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|Intelligence:||Animal (1)||Animal (1)||Animal (1)||Animal (1)|
|No. Appearing:||50-500 (5d10×10)||1 or 2||50-500 (5d10×10)||1 or 2|
|Armor Class:||7||6||5||7 (9)|
|No. of Attacks:||2||2||1||1|
|Special Attacks:||Nil||Crush||Poison||Swallow, crush|
|Size:||M (7’ tall)||H (16’long)||L (8’ long)||G (30’ long)|
|Morale:||Average (10)||Steady (12)||Elite (14)||Steady (12)|
There are numerous domesticated animals on Athas. Some of the most common ones, at least in the Hinter and Tablelands, are described here.
Erdlus are large flightless, featherless birds covered with flaky scales that range in color from pale gray to deep red. An erdlu can weigh as much as 200 pounds and grow to a height of 7 feet. Its massive, round body has a pair of useless wings that fold in at its sides. A snakelike neck rises to a small round head with a huge, wedge-shaped beak. A pair of powerful, lanky legs extend down from the body and end in four-toed, razor-clawed feet.
Erdlus make ideal herd animals because of their temperaments and ability to survive on a variety of foods. They can eat many forms of tough vegetation, as well as snakes, reptiles, and insects. The eggs that erdlus provide are an excellent source of nutrition. A diet of erdlu eggs can keep a human or demihuman alive for months at a time, for the eggs are packed with a variety of nutrients and essential vitamins. If an erdlu egg is eaten raw, it is a substitute for one gallon of water. However, this substitution isn’t perfect and can only be used successfully for no more than one week. The meat of an erdlu also makes an excellent meal.
In groups, erdlus instinctively flock together for protection. If threatened, these creatures usually flee. For short distances of no more than half a mile, erdlus can race along at great speeds (movement rate 18). Their normal walking pace is much slower (movement rate 12). When escape isn’t possible, the flock turns and fights as a group. They strike first with sharp beaks (inflicting 1d6 points of damage) then rake with one of their claws (causing 1d4 points of damage).
The hard scales of an erdlu’s wings can be fashioned into shields or even armor (with an AC of 6), its beak can be used to make fine spearheads, and its claws can be crafted into daggers or tools.
An inix is a large lizard that falls between kanks and mekillots for sheer size. It weighs about two tons and grows to lengths of 16 feet. The inix’s back is protected by a thick shell, while flexible scales cover its underside.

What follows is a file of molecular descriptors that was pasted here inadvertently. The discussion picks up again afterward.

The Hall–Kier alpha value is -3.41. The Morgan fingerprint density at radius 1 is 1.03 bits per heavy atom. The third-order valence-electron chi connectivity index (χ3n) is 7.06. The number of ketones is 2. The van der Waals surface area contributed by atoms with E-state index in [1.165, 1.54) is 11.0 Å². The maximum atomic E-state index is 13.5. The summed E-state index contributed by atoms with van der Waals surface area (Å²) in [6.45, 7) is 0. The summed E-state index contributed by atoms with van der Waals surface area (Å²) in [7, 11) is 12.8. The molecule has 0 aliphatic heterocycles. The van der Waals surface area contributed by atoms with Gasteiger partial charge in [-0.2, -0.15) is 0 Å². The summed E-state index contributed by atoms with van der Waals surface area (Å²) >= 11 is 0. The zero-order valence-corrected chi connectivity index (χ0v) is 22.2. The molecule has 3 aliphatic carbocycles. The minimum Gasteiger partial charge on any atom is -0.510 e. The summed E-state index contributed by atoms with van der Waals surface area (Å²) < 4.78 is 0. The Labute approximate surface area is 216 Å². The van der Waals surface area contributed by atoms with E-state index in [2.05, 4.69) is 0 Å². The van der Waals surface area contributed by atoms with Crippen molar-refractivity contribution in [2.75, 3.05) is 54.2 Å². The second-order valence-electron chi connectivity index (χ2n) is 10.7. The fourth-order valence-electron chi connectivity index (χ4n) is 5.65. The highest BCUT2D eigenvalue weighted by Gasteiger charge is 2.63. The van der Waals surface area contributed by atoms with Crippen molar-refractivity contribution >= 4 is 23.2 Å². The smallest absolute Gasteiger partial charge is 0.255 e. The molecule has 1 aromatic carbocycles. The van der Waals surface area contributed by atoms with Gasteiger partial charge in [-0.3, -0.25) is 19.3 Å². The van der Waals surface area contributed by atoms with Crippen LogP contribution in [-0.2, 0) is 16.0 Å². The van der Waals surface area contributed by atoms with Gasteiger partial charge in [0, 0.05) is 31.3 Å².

Inixes make spirited mounts. They move at a steady pace for as much as a full day and night without needing rest (movement rate 15), and can reach speeds equivalent to a kank (movement rate 18) for short distances (one mile). They can carry as much as 750 pounds of passengers and cargo. lnix riders often travel in howdahs, small boxlike carriages strapped to the lizard’s back. The major drawback to the inix is that it needs large amounts of vegetation and must forage every few hours to maintain its strength. If an inix doesn’t get enough to eat, it becomes nearly impossible to control. For this reason, these lizards aren’t used on trips where forage land is scarce.
An inix can attack with its tail, slapping for 1d6 points of damage, and deliver a powerful bite (1d8 points of damage) in a single round. On a natural roll of 20 when making a biting attack, the inix grasps any human-sized or smaller target. This target receives an additional 1d20 points of crushing damage.
lnix shells make very good armor (AC 5), while the flexible scales of an inix’s underside can be woven into a fine leather mesh (AC 7).
Kanks are large docile insects often used as mounts by the people of the Tablelands. A black exoskeleton of chitin covers their segmented bodies. The three body sections are the head, thorax, and abdomen. They weigh as much as 400 pounds, grow to heights of 4 feet at the back, and as long as 8 feet from head to abdomen. Around their mouths they have multijointed pincers that they can use to carry objects, feed themselves, or fight. Six lanky legs descend from their thoraxes. Each ends in a single flexible claw that allows them to grip the surfaces they walk upon.